Celebs' dogs allowed on flight due to 'psychiatric service'
TWO celebrity travellers were allowed to have their French bulldogs keep them company on an Air New Zealand flight because they were providing a "psychiatric service''.
The two pooches, Frances and Dexter, belonging to British TV host Steve Jones and his American girlfriend Phylicia Jackson, were sitting uncaged at their owners' feet on a 10-hour flight from Los Angeles to London.
The pair were sitting across from travel journalist Jenny Southan who was writing a review of the carrier's premium economy seats last week.
She questioned the airline on its policy about allowing the dogs uncaged in the cabin.
The airline today defended allowing the canines on board, saying they were "service dogs'', which were allowed on flights in and out of the United States.
US Department of Transport legislation regarding "non-discrimination on the basis of disability'' required all airlines operating to, from and within the US, must carry service dogs.
Service dogs included guide dogs, hearing dogs and psychiatric service dogs.
"Where a passenger seeks to be accompanied by a psychiatric service dog...they must provide documentation from a licensed mental health professional treating the passenger,'' an airline spokeswoman said.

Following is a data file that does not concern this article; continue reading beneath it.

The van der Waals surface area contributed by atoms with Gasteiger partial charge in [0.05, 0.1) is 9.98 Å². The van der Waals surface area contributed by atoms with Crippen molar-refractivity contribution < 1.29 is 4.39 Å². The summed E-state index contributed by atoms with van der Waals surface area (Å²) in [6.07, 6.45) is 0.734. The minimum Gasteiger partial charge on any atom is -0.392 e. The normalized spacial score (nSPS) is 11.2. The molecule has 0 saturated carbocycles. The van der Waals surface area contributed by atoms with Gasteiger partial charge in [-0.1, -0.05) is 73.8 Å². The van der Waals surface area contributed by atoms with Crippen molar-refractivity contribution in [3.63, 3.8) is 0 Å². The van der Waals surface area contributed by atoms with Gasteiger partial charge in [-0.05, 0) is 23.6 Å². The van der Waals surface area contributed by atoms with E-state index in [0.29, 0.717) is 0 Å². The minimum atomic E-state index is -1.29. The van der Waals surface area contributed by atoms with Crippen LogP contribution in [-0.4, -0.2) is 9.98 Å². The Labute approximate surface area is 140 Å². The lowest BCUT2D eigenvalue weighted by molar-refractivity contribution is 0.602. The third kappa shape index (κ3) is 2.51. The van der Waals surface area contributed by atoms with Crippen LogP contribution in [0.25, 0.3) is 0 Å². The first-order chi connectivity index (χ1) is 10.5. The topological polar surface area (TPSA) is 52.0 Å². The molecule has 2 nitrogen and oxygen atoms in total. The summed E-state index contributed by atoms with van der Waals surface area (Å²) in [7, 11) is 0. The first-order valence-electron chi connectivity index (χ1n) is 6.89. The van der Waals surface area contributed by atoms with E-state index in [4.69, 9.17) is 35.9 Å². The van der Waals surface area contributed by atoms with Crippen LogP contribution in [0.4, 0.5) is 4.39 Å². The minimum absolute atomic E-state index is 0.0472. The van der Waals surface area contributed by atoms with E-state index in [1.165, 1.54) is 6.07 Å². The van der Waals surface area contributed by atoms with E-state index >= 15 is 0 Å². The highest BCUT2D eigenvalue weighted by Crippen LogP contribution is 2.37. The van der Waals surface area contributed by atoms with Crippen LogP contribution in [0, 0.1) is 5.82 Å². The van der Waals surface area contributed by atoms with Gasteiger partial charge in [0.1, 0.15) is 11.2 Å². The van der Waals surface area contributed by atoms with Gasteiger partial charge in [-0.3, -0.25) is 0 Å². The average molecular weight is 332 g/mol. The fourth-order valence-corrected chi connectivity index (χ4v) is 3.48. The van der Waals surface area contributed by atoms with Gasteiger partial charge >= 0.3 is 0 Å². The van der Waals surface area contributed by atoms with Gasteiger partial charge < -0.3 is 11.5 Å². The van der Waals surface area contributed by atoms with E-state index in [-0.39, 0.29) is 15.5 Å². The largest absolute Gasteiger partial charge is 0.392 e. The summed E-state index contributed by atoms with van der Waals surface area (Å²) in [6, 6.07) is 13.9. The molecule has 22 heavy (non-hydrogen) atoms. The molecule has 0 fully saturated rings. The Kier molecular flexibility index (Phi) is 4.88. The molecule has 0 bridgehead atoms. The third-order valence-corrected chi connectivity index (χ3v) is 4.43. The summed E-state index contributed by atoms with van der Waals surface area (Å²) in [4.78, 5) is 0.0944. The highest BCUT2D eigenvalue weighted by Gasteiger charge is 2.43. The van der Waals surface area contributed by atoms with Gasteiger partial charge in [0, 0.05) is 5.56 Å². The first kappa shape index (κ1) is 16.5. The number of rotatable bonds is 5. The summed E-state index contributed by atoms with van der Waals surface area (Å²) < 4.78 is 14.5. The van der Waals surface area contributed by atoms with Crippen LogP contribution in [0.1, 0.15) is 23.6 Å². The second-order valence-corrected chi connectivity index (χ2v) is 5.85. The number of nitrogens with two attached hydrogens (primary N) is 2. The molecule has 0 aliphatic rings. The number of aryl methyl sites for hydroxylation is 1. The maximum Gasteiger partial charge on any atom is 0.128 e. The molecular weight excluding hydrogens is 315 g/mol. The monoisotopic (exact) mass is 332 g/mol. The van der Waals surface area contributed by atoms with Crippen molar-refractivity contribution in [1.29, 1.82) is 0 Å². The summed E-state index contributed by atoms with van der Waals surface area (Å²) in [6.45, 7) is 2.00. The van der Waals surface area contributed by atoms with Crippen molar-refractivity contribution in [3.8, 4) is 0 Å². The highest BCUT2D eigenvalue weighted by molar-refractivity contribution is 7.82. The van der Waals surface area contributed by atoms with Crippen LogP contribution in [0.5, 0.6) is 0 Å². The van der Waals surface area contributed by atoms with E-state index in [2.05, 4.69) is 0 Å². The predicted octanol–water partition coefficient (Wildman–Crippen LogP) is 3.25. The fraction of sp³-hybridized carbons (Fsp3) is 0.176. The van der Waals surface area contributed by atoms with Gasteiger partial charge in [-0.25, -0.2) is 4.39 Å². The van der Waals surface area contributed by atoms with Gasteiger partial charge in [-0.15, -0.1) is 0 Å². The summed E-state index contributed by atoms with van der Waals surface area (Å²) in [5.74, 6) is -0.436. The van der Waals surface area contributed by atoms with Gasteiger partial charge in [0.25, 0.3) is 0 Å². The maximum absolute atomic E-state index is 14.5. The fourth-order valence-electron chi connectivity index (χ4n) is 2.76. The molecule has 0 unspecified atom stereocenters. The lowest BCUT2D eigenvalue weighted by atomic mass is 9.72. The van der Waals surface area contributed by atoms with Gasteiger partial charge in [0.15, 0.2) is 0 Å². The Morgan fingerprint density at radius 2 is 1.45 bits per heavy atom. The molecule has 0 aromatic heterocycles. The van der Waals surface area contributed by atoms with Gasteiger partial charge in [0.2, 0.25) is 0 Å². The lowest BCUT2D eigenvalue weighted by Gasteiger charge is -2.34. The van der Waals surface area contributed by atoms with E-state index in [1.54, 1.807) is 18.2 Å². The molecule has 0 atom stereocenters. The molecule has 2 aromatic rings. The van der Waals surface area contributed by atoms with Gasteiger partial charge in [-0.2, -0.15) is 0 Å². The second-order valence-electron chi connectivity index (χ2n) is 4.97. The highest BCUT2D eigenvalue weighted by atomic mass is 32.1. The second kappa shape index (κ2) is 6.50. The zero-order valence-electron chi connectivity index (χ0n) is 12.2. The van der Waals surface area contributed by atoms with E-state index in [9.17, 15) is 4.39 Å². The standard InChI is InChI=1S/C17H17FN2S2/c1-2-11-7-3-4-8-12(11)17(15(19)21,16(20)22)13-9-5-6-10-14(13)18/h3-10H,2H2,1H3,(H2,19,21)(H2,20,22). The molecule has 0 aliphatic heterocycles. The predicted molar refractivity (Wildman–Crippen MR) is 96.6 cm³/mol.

The service dog policy applied only on flights to and from the US and not to flights to or from any other jurisdictions or domestically, the spokeswoman said.
Ms Southern said she had never seen uncaged dogs in a plane cabin before.
"It was quite unusual to see. I don't know where they went to the loo because it's a long flight.
"They weren't running around or anything or even barking, they seemed quite content.''
Jones has been seen on New Zealand screens hosting US X Factor. He was axed after two seasons.
Jackson, a model, posted photos and videos of the dogs - and their premium travel arrangements - on social media websites with captions including "first class Franny'' and "pooches on board''.